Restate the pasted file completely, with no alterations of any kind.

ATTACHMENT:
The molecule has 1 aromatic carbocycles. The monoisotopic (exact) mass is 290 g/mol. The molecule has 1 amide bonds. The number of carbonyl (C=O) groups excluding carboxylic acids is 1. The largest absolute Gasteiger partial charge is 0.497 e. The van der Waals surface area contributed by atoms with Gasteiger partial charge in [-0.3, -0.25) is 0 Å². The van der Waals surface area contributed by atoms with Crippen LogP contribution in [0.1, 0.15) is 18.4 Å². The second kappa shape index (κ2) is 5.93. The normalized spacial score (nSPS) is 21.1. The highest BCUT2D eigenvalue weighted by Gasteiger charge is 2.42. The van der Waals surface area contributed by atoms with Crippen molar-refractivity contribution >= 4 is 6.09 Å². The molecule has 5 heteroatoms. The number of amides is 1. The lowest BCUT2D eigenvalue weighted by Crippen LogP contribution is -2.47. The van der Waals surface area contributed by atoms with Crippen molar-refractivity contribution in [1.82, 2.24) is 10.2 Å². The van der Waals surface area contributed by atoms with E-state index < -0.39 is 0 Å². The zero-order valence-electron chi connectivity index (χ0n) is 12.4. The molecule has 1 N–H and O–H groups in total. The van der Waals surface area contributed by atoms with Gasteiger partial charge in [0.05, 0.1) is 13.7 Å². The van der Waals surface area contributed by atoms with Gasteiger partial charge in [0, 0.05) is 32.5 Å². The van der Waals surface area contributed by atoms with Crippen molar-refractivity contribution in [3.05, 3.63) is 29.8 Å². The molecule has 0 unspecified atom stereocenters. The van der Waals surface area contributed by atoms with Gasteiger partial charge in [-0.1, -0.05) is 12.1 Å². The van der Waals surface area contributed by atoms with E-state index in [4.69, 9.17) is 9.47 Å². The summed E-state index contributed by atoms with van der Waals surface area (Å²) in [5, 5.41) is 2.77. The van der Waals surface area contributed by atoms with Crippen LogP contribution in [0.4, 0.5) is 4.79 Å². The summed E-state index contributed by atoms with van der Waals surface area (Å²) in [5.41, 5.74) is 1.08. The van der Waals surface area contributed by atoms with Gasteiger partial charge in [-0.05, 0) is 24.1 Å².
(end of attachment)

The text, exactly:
The molecule has 1 aromatic carbocycles. The monoisotopic (exact) mass is 290 g/mol. The molecule has 1 amide bonds. The number of carbonyl (C=O) groups excluding carboxylic acids is 1. The largest absolute Gasteiger partial charge is 0.497 e. The van der Waals surface area contributed by atoms with Gasteiger partial charge in [-0.3, -0.25) is 0 Å². The van der Waals surface area contributed by atoms with Crippen LogP contribution in [0.1, 0.15) is 18.4 Å². The second kappa shape index (κ2) is 5.93. The normalized spacial score (nSPS) is 21.1. The highest BCUT2D eigenvalue weighted by Gasteiger charge is 2.42. The van der Waals surface area contributed by atoms with Crippen molar-refractivity contribution >= 4 is 6.09 Å². The molecule has 5 heteroatoms. The number of amides is 1. The lowest BCUT2D eigenvalue weighted by Crippen LogP contribution is -2.47. The van der Waals surface area contributed by atoms with Crippen molar-refractivity contribution in [1.82, 2.24) is 10.2 Å². The van der Waals surface area contributed by atoms with E-state index < -0.39 is 0 Å². The zero-order valence-electron chi connectivity index (χ0n) is 12.4. The molecule has 1 N–H and O–H groups in total. The van der Waals surface area contributed by atoms with Gasteiger partial charge in [0.05, 0.1) is 13.7 Å². The van der Waals surface area contributed by atoms with Gasteiger partial charge in [0, 0.05) is 32.5 Å². The van der Waals surface area contributed by atoms with Crippen molar-refractivity contribution in [3.05, 3.63) is 29.8 Å². The molecule has 0 unspecified atom stereocenters. The van der Waals surface area contributed by atoms with Gasteiger partial charge in [-0.1, -0.05) is 12.1 Å². The van der Waals surface area contributed by atoms with E-state index in [4.69, 9.17) is 9.47 Å². The summed E-state index contributed by atoms with van der Waals surface area (Å²) in [5, 5.41) is 2.77. The van der Waals surface area contributed by atoms with Crippen LogP contribution in [0.4, 0.5) is 4.79 Å². The summed E-state index contributed by atoms with van der Waals surface area (Å²) in [5.41, 5.74) is 1.08. The van der Waals surface area contributed by atoms with Gasteiger partial charge in [-0.05, 0) is 24.1 Å².